Whose poutine reigns supreme?

Journal reporter Elias Da Silva-Powell gets behind the counter at Bubba’s, Kingston’s favourite late-night spot

A familiar site to many Queen’s students, the Bubba’s cash register rings in between 300 and 400 customers on a busy weekend night.
A familiar site to many Queen’s students, the Bubba’s cash register rings in between 300 and 400 customers on a busy weekend night.
Long-time Bubba’s employee George Doulas takes a break from serving poutine and prepares a sub last Thursday night.
Long-time Bubba’s employee George Doulas takes a break from serving poutine and prepares a sub last Thursday night.

At Bubba’s Pizzeria, one thing is certain: poutine is king.

“Poutine is stencilled on the windows here, our shirts, our hats, people love the poutine,” Bubba’s employee Scott Cooper said.

The late-night Kingston landmark first opened in 1982 at the corner of Frontenac and Johnson streets. In 1985, it moved to its downtown location on King St. In 1992, it added its Hub location on Princess St. to its roster and has been a campus favourite ever since.

It’s 10:30 p.m. on a Thursday night, and I’ve just arrived at Bubba’s Hub location. The restaurant is empty, but Cooper said it’s unlikely to stay that way for long as its poutine has been an after-hours staple since being introduced to the menu in 1985. An estimated 60 per cent of Bubba’s yearly sales are from poutine alone.

“People roll in at very unpredictable times, and it’s a very unpredictable job.”

Cooper introduces me to George Doulas, a fellow employee cleaning the counter. They work 12-hour night shifts at Bubba’s from 5 p.m. until 3:30 a.m. six days a week. Cooper has worked at Bubba’s for almost four years, while Doulas has worked there for 12.

The two of them lead me on a short tour through the kitchen and the prep room at the back of the restaurant, pointing out the deep fryer, steam table and the fridges under the counters. The fridges hold sandwich meat and cheese, as well as pre-portioned bags of cheese curds for poutine.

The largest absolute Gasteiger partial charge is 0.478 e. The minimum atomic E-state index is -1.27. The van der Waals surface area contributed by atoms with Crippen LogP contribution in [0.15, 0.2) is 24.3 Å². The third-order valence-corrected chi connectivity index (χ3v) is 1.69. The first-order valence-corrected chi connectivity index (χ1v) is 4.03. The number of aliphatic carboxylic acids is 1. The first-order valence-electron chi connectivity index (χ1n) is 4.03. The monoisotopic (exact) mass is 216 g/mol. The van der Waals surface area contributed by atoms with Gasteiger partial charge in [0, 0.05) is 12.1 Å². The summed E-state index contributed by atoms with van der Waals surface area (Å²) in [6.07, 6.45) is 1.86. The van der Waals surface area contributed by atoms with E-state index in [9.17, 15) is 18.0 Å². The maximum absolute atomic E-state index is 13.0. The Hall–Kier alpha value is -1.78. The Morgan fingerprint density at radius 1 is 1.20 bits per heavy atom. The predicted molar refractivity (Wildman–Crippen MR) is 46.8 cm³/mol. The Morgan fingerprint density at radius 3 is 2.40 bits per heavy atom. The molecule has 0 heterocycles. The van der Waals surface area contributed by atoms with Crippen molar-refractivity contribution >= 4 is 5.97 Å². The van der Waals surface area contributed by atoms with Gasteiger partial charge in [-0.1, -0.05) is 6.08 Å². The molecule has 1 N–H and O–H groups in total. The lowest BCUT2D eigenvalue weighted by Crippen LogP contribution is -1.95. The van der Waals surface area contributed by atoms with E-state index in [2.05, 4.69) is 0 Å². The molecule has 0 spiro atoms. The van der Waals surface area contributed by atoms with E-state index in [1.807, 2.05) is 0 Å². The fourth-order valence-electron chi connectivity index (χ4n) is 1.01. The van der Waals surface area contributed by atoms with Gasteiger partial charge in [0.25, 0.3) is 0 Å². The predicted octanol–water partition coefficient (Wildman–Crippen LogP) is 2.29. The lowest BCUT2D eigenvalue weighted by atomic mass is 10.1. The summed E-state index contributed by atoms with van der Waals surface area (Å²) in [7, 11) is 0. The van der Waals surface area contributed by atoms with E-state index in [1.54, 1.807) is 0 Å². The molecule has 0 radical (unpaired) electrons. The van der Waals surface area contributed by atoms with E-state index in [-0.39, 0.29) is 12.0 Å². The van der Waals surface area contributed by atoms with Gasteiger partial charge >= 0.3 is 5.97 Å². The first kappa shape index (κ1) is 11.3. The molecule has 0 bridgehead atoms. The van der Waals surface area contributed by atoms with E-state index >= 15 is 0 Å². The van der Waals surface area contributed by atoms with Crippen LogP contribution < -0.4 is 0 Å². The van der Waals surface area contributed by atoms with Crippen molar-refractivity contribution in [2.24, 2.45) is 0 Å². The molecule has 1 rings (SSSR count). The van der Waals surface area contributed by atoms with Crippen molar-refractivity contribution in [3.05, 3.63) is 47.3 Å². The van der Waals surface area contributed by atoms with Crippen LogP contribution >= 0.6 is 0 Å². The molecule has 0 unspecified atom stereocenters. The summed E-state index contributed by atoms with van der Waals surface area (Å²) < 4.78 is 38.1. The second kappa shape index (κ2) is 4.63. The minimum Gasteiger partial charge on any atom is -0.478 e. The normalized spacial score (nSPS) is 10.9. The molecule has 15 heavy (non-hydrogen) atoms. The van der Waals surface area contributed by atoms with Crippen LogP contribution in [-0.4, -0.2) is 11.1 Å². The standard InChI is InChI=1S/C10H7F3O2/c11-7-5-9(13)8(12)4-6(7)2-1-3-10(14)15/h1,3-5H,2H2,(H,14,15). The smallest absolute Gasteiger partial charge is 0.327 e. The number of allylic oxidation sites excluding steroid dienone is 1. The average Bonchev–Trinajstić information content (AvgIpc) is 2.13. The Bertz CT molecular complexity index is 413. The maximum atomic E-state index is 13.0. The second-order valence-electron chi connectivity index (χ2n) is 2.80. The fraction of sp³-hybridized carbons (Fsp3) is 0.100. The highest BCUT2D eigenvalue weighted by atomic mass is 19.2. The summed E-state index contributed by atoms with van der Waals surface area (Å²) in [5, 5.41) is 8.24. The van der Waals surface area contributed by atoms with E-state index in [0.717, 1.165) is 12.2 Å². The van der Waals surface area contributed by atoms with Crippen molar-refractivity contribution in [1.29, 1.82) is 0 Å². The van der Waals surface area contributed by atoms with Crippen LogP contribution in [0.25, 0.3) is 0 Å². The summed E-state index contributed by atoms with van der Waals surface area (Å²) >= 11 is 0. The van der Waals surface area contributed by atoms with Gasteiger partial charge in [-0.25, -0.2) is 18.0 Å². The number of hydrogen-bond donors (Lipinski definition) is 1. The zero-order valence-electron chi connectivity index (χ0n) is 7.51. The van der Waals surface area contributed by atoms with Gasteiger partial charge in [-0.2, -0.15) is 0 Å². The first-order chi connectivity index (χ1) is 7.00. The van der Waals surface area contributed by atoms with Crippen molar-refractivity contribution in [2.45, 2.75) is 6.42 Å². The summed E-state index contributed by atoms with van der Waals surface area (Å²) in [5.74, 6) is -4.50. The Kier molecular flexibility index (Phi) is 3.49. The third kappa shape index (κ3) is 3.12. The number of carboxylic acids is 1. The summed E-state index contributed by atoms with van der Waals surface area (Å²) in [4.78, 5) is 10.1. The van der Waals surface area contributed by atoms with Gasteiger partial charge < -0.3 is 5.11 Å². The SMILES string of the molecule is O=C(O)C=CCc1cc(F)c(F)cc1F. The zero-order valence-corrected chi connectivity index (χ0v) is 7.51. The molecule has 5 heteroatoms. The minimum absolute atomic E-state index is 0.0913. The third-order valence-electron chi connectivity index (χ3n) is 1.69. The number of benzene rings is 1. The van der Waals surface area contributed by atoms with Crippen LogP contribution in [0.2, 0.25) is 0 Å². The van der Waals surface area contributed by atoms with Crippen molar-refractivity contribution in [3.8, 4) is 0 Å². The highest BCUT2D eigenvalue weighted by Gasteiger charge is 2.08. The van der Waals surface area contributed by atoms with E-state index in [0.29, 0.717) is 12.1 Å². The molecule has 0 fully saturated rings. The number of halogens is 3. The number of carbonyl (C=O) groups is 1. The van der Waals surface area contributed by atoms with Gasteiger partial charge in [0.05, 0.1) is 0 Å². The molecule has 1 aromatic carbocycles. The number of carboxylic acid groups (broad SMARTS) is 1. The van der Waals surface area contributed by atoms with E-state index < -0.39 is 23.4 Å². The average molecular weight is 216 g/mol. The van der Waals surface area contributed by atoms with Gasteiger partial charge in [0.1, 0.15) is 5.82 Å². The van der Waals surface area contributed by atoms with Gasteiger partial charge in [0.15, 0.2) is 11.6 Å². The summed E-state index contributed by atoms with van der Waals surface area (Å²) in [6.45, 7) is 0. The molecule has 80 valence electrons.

“It’s the curds that make the poutine so good,” Doulas said.

The limited kitchen space is immediately apparent, as I have to ease by Cooper on my way back to the counter.

Cooper said the cramped space at Bubba’s is as much to blame for fights as binge drinking.

“We’re working with 900 square feet of space, so we don’t have a lot of room to fit anything,” he said. “I can be standing here working and right across the counter from me is a nice drunk, a mean drunk, a violent drunk, and two guys fighting in the back.”

Despite these problems, Cooper said everyone always feels safe at Bubba’s.

“The fights that have happened here have happened between two guys who wanted to fight.”

Most of the fights are between men over women, Doulas added.

“It’s either because they’re with a girl, or they didn’t pick up a girl, or something stupid like that.”

Like most of the restaurants in the Hub, Bubba’s is set up with security in mind. Cooper said the high counters, several security cameras and doorman next to the drink fridge are all intended to reduce security concerns as almost all of the customers they serve on the night shift are drunk.

“One of the most interesting things about working here is seeing the different kinds of behaviour you can get from one person,” he said. “We see the same people coming in for a bite to eat ... and then see them later in the night and they’re a completely different person because they’ve been drinking.”

Cooper said witnessing Queen’s students’ behaviour on a nightly basis hasn’t made him dislike students.

“Before I worked here, I had heard that Queen’s students were nothing but stuck-up, rich snobs, and that’s probably the furthest thing from the truth,” he said. “To criticize someone for what their parents do is preposterous.”